When US-made 'censorware' ends up in iron fists | csmonitor.com
During Burma's short-lived uprising late last month, young dissidents risked their lives to smuggle news of their peaceful protest to the outside world. They may have been up against Internet censorship software designed in America, if a connection found to exist in 2005 still holds.
Moreover, if a US firm wanted to sell Internet filters to Burma (Myanmar) today, despite several layers of economic sanctions against the government there, it would probably be legal to do so, say export lawyers.
Absence of federal regulation has allowed so-called censorware of at least four California companies to end up in the hands of foreign governments shown to block citizens' access to political, religious, and other websites.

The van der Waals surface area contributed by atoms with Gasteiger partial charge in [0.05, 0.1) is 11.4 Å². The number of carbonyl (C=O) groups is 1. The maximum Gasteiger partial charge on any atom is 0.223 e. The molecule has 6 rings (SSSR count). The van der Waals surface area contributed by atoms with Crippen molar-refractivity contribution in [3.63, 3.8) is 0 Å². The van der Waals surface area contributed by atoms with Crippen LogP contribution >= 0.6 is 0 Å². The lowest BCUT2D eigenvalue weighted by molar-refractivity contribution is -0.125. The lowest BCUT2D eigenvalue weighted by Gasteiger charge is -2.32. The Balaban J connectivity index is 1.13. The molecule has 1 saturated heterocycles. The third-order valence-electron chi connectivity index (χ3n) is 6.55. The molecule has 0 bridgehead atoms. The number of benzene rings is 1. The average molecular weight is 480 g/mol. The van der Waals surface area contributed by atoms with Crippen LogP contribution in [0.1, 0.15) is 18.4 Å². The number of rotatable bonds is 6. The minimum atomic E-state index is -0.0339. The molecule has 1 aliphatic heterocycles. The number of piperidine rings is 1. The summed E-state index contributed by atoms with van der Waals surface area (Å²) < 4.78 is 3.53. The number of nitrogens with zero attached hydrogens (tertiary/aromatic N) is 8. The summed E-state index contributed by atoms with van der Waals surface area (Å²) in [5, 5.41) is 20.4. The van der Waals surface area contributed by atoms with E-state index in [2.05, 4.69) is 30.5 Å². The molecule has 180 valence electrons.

Events in Burma provide new fodder for a censorware debate that had focused, until now, on China. Some experts note that repressive regimes might never have allowed Internet access at all if not for the filters, which tech-savvy citizens can overcome. But critics say US companies are breaking American values by abetting such censorship.